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Category:    Home > Reviews > Horror > Supernatural > Anthology > Serial Killer > Masters Of Horror – Season One (2005/Anchor Bay/Starz DVD)

Masters Of Horror – Season One (2005/Anchor Bay/Starz DVD)


Picture: C+     Sound: B-     Extras: B-     Episodes: C



Pulling together all the episodes from the very long first season of the overrated Masters Of Horror series, Anchor Bay has nicely boxed the unlucky 13 episodes in a fancy box (with the DVDs in paperboard sleeves) and we had previously suffered through most of them, as the links to most of the episodes below will show.  Nevertheless, the show was popular enough to continue and what few we did not cover, we’ll offer brief descriptions of:


Chocolate (Mick Garris)


Cigarette Burns (John Carpenter)

Potentially amusing tale of projectionist looking for rare film print that can drive audiences in madness is too self-amused to work, even with Udo Kier’s presence, stretching out Carpenter’s long dry spell.


Dance Of The Dead (Tobe Hooper)

Post-apocalyptic setting throws more zombies at us, this time adapted by Richard Christian Matheson from his father’s Richard Matheson (I Am Legend, Night Stalker) original story.  That should make it one of the best entries in this set, but Hooper tries to turn it into another hip Music Video-styled mess and the source material is trashed.  So are we the viewers.


Deer Woman (John Landis)



Dreams In The Witch-House (Stuart Gordon)

Potential interesting tale from the director of the ever-formidable Re-Animator (reviewed elsewhere on this site) about a young man haunted by supernatural images when he moves into a classy New England rental, but we have seen this done better in Brian Clemens’ British series Thriller.


The Fair-Haired Child (William Malone)



Haeckel’s Tale (James McNaughton)



Homecoming (Joe Dante)



Imprint (Takashi Miike)



Incident On & Off A Mountain Road (Don Coscarelli)



Jenifer (Dario Argento)

An average at best dark comedy (adapted from a comic book) about the title woman who is about to be killed by one man, when she is saved by another (Stephen Webber) until he discovers what is wrong with her to begin with.  She goes from seductress to semi-succubus, while the script just languishes.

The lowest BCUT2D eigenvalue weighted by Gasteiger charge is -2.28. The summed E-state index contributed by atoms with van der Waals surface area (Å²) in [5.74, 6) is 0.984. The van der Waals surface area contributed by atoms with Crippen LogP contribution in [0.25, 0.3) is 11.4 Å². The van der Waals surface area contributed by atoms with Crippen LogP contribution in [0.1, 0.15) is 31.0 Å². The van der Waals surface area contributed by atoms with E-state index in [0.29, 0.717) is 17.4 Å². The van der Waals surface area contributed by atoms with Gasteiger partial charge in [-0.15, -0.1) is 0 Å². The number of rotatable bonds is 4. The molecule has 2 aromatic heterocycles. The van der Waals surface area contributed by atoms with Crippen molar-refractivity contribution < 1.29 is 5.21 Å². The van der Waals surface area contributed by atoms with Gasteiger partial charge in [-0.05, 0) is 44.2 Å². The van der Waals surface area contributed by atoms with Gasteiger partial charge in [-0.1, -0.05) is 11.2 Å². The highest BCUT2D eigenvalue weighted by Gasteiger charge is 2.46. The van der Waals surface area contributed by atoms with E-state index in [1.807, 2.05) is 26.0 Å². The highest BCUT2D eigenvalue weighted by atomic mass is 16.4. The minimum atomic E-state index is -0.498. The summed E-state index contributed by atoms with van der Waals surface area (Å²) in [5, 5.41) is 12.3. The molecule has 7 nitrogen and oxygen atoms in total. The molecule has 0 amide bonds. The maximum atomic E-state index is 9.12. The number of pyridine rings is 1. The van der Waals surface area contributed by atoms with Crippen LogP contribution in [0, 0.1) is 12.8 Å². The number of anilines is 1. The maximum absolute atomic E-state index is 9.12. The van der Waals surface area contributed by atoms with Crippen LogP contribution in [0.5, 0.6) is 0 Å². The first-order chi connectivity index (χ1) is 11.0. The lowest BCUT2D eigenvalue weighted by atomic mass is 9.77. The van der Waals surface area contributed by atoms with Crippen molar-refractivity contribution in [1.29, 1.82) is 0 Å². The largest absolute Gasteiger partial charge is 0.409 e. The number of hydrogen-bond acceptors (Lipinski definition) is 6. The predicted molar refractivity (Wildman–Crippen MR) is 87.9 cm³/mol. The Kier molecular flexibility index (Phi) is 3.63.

Pick Me Up (Larry Cohen)

The most underrated director on this list, as well as one of the most talented and who is still having hits, involves two serial killers and a hitchhiker caught in the middle.  With out a doubt, it is the only episode here worthy of all the hype and is so good in comparison, it feels like it comes from another series.  Fairuza Balk and Michael Moriarty star.


Sick Girl (Lucky McKee)




All are anamorphically enhanced 1.78 X 1 images from HD shoots and in most cases, softer than they should be.  Exceptions are noted in other reviews.  The Dolby Digital 5.1 mixes are usually better than the 2.0 Stereo ones, but some duds still exist.  They all have the same cloned extras, from commentaries, to featurettes, to interviews and DVD-ROM features.  A Bonus DVD exclusive to this set adds Garris interviews with John Boorman (for Zardoz) and Steven Spielberg (for Close Encounters) in old archival video footage, DGA Panel discussion and Masters Of Horror Dinner Discussion, which is more imaginative than what most of the discs offer here on their own.


If you want to see the series at its best, we instead recommend The Washingtonians and Sounds Like… as covered in this review instead:





-   Nicholas Sheffo


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